For those readers who spend more time on the sports sections of newspapers than on the heavy stuff, let me explain, in brief, the nature of what the Washington Post calls “the hot young science of making invisibly tiny machines and materials.” Scientists are now able to manufacture things slighter of composition than one-thousandth the width of a human hair. This ability enables the medical crowd to create nanobots, tiny devices designed to float through human blood vessels in quest of diseases otherwise undetectable by a doctor during the annual three-minute medical exam.
A curious device, the nanobot. What it plans to do upon discovering a medical problem is an issue for another column. To the casual observer, the options appear to be (1) send in a more specialized nanobot to clean up the mess, (2) alert the attending physician to the problem, or (3) put in a call to the mortuary or furnace of the patient’s choice.
Yet there is a dispute brewing between the cautious and the bold. The nonotechnologists wish to think through the implications of this rapidly-developing field. Their concern is that nanotechnology is a potential if not actual Frankenstein, that the little machines can, perhaps even do, poison the environment and accumulate in the organs of our animal friends. Studies indeed seem to have proved this fear legitimate.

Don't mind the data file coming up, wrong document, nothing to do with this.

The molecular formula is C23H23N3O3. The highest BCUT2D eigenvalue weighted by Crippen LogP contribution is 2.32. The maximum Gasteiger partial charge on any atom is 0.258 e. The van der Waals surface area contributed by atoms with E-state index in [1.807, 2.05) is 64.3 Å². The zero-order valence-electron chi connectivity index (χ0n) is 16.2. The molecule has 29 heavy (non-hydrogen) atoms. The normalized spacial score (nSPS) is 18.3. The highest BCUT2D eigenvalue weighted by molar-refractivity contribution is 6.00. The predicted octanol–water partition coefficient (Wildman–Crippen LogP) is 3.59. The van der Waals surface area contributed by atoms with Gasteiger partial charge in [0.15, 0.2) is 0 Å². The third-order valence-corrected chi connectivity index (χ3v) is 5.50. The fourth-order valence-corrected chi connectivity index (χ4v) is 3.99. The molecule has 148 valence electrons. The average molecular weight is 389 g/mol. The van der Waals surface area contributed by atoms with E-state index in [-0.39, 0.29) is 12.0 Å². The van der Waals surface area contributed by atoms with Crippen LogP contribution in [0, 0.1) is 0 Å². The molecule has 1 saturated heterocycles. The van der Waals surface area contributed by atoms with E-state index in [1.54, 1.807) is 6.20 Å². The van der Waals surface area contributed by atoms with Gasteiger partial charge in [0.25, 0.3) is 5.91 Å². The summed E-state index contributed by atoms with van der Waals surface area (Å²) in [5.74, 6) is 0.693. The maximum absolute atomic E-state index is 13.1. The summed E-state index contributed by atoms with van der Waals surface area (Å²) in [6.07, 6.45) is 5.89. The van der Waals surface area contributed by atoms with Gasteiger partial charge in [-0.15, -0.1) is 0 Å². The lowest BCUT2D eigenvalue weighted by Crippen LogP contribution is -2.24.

The bold, however, proceed with their experiments unabated, with faith in their axiom that smaller is better and that nanotechnology aggressively and intelligently practiced will solve the environmental problems with which we are obviously faced.
We at MJTT propose that this dispute can be resolved to the satisfaction of both parties.
Let us begin by stipulating that our environmental problems are caused in major part by the world’s overpopulation.
Given this fact, simple logic dictates that following the instincts of the bold has a distinct advantage, as can be seen in the following brief argument.
If unfettered nanotechnology solves our environmental problems, it solves our environmental problems, and the case is closed.
If, however, nonotechnology turns out to be correct—if, that is, nanotechnology is indeed a Frankenstein left to its own devices, it will be harmful to homo sapiens, i.e., it will reduce the population. Put simply, it will kill people. Put even more simply, if nanotechnology is a Trojan horse, if it fails, it will reduce the world’s overpopulation, thus solving our environmental problems, and the case is closed.
Thus MJTT concludes that nanotechnology, given free rein, is a win-win proposition. QED.
Let the nano revolution continue!